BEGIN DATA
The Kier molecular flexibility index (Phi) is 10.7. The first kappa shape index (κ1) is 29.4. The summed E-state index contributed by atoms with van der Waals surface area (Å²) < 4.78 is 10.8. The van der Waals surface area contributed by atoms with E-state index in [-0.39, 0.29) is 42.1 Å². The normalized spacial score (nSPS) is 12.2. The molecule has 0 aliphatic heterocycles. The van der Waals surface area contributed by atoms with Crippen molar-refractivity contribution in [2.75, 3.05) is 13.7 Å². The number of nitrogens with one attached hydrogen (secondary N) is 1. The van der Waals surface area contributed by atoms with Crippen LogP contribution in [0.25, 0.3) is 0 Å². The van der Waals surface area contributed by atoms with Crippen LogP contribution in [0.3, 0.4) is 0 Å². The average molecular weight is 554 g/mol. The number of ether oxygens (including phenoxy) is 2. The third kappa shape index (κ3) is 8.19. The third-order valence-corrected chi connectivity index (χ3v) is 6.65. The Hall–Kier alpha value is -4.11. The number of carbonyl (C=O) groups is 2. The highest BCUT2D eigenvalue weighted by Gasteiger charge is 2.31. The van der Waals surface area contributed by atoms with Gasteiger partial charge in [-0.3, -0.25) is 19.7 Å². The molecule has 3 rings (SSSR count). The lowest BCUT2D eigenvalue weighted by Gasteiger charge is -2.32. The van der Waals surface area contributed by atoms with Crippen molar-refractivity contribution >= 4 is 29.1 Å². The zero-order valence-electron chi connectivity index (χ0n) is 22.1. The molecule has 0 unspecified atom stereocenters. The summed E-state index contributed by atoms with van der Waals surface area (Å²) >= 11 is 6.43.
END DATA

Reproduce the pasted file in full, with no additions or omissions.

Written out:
The Kier molecular flexibility index (Phi) is 10.7. The first kappa shape index (κ1) is 29.4. The summed E-state index contributed by atoms with van der Waals surface area (Å²) < 4.78 is 10.8. The van der Waals surface area contributed by atoms with E-state index in [-0.39, 0.29) is 42.1 Å². The normalized spacial score (nSPS) is 12.2. The molecule has 0 aliphatic heterocycles. The van der Waals surface area contributed by atoms with Crippen molar-refractivity contribution in [2.75, 3.05) is 13.7 Å². The number of nitrogens with one attached hydrogen (secondary N) is 1. The van der Waals surface area contributed by atoms with Crippen LogP contribution in [0.25, 0.3) is 0 Å². The van der Waals surface area contributed by atoms with Crippen LogP contribution in [0.3, 0.4) is 0 Å². The average molecular weight is 554 g/mol. The number of ether oxygens (including phenoxy) is 2. The third kappa shape index (κ3) is 8.19. The third-order valence-corrected chi connectivity index (χ3v) is 6.65. The Hall–Kier alpha value is -4.11. The number of carbonyl (C=O) groups is 2. The highest BCUT2D eigenvalue weighted by Gasteiger charge is 2.31. The van der Waals surface area contributed by atoms with Gasteiger partial charge in [-0.3, -0.25) is 19.7 Å². The molecule has 3 rings (SSSR count). The lowest BCUT2D eigenvalue weighted by Gasteiger charge is -2.32. The van der Waals surface area contributed by atoms with Crippen molar-refractivity contribution >= 4 is 29.1 Å². The zero-order valence-electron chi connectivity index (χ0n) is 22.1. The molecule has 0 unspecified atom stereocenters. The summed E-state index contributed by atoms with van der Waals surface area (Å²) >= 11 is 6.43.